Researchers from MIT’s Computer Science and Artificial Intelligence Laboratory have developed an algorithm that can find predictive patterns in unfamiliar data and performs better than two-thirds of human teams.
Paul J. Zak: It is quiet and dark. The theater is hushed. James Bond skirts along the edge of a building as his enemy takes aim. Here in the audience, heart rates increase and palms sweat. I know this to be true because instead of enjoying the movie myself, I am measuring the brain activity of a dozen viewers. For me, excitement has a different source: I am watching an amazing neural ballet in which a story line changes the activity of people’s brains.
The world of work is changing. In the coming years we won’t be working the same way as we have been over the past few years. Perhaps one of the most important underlying factors driving this change is the coming shift around who drives how work gets done.
If addictive behaviors rewire the brain, the challenge is to erase these patterns of behavior.
Addictive substances are known to rewire the brain, but addictive behaviors do as well, according to a new article published in the journal Neuroscience and Behavioral Reviews. It’s not just what is consumed, but what is experienced that can make the brain crave the experience in the same manner it can be taught to crave a drug.
There are slow lanes, fast lanes, and bike lanes. And now, at least for a little while, there’s a lane for cellphone users.
Here’s what you might see on a typical week when users took part in a friendly competition to rank themselves against their friends and colleagues in weekly step counts.
When introducing a new product it is essentially an exercise in persuading people to change their behavior. Many companies try to tackle this challenge by making the functional benefits of the new seem so much more compelling than the old. But this approach rarely works. After all, how many of us as children enjoyed eating our vegetables just because our moms said they were better for us than dessert?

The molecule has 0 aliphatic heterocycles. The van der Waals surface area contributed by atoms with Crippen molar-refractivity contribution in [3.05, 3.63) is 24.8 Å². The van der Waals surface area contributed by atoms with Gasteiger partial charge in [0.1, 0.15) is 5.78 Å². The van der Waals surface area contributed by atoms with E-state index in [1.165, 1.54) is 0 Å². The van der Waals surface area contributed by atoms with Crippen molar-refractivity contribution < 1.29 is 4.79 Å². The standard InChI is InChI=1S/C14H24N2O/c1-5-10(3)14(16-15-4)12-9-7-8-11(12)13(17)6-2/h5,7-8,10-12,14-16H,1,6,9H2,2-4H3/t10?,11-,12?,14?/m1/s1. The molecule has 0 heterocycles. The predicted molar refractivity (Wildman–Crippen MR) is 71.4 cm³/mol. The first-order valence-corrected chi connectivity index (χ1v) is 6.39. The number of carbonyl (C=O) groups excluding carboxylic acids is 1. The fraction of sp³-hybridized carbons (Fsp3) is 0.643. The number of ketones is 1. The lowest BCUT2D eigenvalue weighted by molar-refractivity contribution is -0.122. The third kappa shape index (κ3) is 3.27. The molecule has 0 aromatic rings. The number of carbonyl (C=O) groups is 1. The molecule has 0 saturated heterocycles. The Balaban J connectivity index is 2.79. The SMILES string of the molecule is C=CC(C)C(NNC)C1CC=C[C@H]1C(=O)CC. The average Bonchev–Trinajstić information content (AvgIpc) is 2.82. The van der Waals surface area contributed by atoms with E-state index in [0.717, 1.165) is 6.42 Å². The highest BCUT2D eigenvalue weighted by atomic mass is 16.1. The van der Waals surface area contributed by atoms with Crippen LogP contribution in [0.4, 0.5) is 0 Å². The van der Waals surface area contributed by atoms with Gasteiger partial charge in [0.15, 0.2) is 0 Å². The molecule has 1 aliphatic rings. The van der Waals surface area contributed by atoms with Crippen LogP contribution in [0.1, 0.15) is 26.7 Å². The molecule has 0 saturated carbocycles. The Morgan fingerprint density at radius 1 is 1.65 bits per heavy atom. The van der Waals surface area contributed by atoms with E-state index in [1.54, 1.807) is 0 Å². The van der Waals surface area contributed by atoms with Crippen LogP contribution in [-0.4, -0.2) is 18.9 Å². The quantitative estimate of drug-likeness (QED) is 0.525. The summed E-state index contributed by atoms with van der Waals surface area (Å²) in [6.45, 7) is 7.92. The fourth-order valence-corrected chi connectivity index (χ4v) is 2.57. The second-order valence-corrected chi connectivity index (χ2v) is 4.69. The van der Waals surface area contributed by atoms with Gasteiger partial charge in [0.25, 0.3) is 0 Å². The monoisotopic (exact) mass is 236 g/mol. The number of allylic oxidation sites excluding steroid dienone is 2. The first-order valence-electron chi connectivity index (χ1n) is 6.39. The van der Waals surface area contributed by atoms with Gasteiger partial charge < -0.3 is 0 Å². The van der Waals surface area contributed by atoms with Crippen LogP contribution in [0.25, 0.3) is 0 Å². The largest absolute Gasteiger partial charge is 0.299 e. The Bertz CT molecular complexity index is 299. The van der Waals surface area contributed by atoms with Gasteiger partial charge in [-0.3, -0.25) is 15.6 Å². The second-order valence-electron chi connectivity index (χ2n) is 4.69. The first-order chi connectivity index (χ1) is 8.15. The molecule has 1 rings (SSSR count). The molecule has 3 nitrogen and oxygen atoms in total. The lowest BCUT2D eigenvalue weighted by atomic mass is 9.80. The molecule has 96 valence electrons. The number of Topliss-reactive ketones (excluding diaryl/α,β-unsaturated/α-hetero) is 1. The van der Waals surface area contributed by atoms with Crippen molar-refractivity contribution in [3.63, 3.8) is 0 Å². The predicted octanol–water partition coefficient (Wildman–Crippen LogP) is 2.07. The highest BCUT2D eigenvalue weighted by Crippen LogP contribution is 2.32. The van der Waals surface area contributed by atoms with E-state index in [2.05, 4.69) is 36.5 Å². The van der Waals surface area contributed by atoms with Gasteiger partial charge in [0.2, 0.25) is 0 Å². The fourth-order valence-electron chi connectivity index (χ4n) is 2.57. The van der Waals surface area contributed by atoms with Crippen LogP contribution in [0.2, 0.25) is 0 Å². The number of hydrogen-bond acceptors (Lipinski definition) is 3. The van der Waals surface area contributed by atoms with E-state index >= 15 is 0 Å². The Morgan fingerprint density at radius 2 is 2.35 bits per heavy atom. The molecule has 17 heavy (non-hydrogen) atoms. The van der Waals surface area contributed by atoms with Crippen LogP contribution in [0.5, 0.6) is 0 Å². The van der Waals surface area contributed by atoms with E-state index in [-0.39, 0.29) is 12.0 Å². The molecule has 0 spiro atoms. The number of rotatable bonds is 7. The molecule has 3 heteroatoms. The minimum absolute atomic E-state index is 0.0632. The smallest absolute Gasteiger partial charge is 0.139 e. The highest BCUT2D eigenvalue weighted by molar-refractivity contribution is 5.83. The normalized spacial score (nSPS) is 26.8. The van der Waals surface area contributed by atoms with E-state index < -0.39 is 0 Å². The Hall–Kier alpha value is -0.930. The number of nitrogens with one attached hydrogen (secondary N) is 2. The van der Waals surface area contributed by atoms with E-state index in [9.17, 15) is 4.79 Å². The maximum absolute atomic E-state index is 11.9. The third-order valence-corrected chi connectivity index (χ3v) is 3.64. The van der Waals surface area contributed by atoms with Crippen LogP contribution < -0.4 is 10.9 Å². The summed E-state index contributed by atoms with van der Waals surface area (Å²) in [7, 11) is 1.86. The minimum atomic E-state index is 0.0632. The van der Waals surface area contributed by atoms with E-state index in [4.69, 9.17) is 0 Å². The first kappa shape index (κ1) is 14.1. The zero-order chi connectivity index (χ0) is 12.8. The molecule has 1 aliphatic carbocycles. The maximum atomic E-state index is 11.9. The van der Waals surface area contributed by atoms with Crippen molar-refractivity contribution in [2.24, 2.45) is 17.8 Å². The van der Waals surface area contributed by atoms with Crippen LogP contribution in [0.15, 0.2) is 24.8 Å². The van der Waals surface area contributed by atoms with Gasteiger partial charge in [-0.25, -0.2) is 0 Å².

A Unify survey of knowledge workers recently found that 79% of the respondents reported working always or frequently in virtual teams, but only 44% found virtual communication as productive as face-to-face communication. The vast majority connected via email, phone, or conference calls even though 72% said video would make teamwork easier. Only 34% of people use video to collaborate with coworkers. And 43% feel confused and overwhelmed by the mishmash of collaboration technology at their disposal.
Apple wants to measure your mood through body sensors, user habits, and consumer data.
Apple wants to know more about its users–specifically how they are feeling, to be able to better serve ads. A patent application published Thursday by the U.S. Patent & Trademark Office shows Apple is looking at the possibility of measuring users’ mood to better target content.
Women are more likely to form social alliances and then manage threats from outsiders through social exclusion.
In a lab at McMaster University in Ontario, researchers took 86 straight women and paired them off into groups of two—either with a friend or a stranger. There, a researcher told them they were about to take part in a study about female friendships. But they were soon interrupted by one of two women.
Changes in a dog’s behavior could clue us into problems in their owners’ lives.
Lassie’s barking may have saved many humans from a barn or forest fire, but Newcastle University researchers in England say that even more subtle changes in a dog’s behavior could clue us into problems in their owners’ lives–especially if those owners are older, isolated, and might eschew Fitbits and other wearable tracking devices themselves.
The big money has moved from developing psychiatric drugs to manipulating our brain networks.
Has the psychiatric drug age reached its peak? Mind-altering drugs have are being prescribed in record numbers but there are signs of a radically new approach to understanding and treating mental illnesses. A huge research effort is now devoted to altering the function of specific neural circuits by physical intervention in the brain and the focus is no longer on developing drugs.
Google Now has a near-magical ability to anticipate the information you’ll need throughout a day.
Social media sites already add a personal layer to our online experience. Next-generation web services now tapping the power of the cloud and massive data sets to bring us a new level of personalization in recommendations and behavioral predictions.